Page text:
Search underway for Italian student missing in Egypt
Reuters, , Tuesday 2 Feb 2016
Giulio Regeni, 28, reportedly disappeared on 25 January from downtown Cairo

The Italian and Egyptian governments are working together to find an Italian student from Britain's Cambridge University who went missing last week in Cairo, where he was conducting doctoral research, an Italian diplomat and friends of the student said Tuesday.

Giulio Regeni, 28, reportedly disappeared on 25 January, the five-year anniversary of the 2011 uprising that ended Hosni Mubarak's 30-year rule.

Tensions were high in Egypt in the run-up to the anniversary, with police detaining activists and warning against protests. However, no significant protests took place.

Amr Assad, a friend of Regeni, said he disappeared after leaving his home in an upper middle class area to meet a friend downtown.

"That particular day he wanted to visit for a friend's birthday. He sent me a text message about that. When I called him back his phone was off. The next day... I knew from another friend who was waiting for him in the street that he never arrived," he said. "His phone was off since."

Assad, who was questioned by police trying to learn of Regeni's whereabouts, said authorities appeared not to know what had happened to him.

Security sources said they are searching for Regeni. There was no official comment from the Egyptian government.

The Italian embassy said it has been working closely with Egyptian authorities to locate Regeni. The Italian Foreign Ministry issued a statement on Sunday highlighting its concern.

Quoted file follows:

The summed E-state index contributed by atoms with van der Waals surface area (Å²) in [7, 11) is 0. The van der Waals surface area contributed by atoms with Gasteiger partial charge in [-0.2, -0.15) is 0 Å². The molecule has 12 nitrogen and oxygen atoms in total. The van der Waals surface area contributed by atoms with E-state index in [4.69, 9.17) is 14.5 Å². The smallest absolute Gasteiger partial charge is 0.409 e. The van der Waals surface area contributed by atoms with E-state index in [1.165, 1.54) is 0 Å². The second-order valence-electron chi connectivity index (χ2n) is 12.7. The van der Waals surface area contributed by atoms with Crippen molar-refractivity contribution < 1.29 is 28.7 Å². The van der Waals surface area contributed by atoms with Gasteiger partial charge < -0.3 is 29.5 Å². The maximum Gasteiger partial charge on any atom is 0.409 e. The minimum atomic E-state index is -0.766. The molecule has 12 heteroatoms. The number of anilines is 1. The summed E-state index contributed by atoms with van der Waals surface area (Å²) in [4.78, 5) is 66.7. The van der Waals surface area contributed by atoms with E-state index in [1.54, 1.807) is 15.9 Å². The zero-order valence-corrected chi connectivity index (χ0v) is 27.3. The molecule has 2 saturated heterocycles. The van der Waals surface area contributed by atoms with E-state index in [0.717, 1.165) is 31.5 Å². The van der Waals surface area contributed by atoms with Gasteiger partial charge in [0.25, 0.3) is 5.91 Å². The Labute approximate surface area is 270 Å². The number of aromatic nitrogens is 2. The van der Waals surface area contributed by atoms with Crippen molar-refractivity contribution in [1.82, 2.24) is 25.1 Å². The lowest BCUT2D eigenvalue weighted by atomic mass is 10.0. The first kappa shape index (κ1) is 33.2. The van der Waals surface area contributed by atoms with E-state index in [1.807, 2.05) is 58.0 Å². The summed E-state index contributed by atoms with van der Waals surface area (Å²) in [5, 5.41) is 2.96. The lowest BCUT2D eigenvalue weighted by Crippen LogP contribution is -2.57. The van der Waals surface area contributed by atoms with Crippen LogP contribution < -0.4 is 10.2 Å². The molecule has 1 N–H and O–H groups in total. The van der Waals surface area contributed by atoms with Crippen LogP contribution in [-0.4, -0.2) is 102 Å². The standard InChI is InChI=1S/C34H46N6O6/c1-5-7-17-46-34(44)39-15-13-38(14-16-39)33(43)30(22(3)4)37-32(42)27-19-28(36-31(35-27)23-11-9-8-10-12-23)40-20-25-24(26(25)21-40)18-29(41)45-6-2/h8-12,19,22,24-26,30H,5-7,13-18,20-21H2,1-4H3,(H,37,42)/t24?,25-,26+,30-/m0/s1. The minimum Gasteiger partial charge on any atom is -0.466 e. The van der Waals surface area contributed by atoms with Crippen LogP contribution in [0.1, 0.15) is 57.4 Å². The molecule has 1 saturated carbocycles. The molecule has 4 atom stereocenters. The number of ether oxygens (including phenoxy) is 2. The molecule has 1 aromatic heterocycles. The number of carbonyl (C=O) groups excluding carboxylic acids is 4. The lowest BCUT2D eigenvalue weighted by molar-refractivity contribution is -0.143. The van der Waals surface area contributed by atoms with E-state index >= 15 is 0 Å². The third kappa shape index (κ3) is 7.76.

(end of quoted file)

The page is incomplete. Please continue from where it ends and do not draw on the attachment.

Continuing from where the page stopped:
A copy of Regeni's CV, provided by another friend, indicated he spoke four languages and had won several scholarships. His research focused on trade unions in Egypt after the uprising.

Activists have faced growing pressure since mid-2013, following the ouster of Islamist president Mohamed Morsi of the Muslim Brotherhood after mass protests. A tough crackdown on dissent followed.

Human rights groups say Egyptians are often detained by police on little evidence and beaten or coerced, while scores have disappeared since 2013.

Egypt denies allegations of police brutality.

Malek Adly, a lawyer following Regeni's case, said it was unclear if there was a political motive for his disappearance.

"We have a precedent. There was a Croatian citizen who was kidnapped and slaughtered... We also have precedents where Egyptian security captures people and they disappear," he said.

Last year, ISIS militants kidnapped a Croatian man from the outskirts of Cairo and later beheaded him. But such incidents are rare and there was heavy police presence in downtown Cairo when Regeni went missing.

*The story was edited by Ahram Online.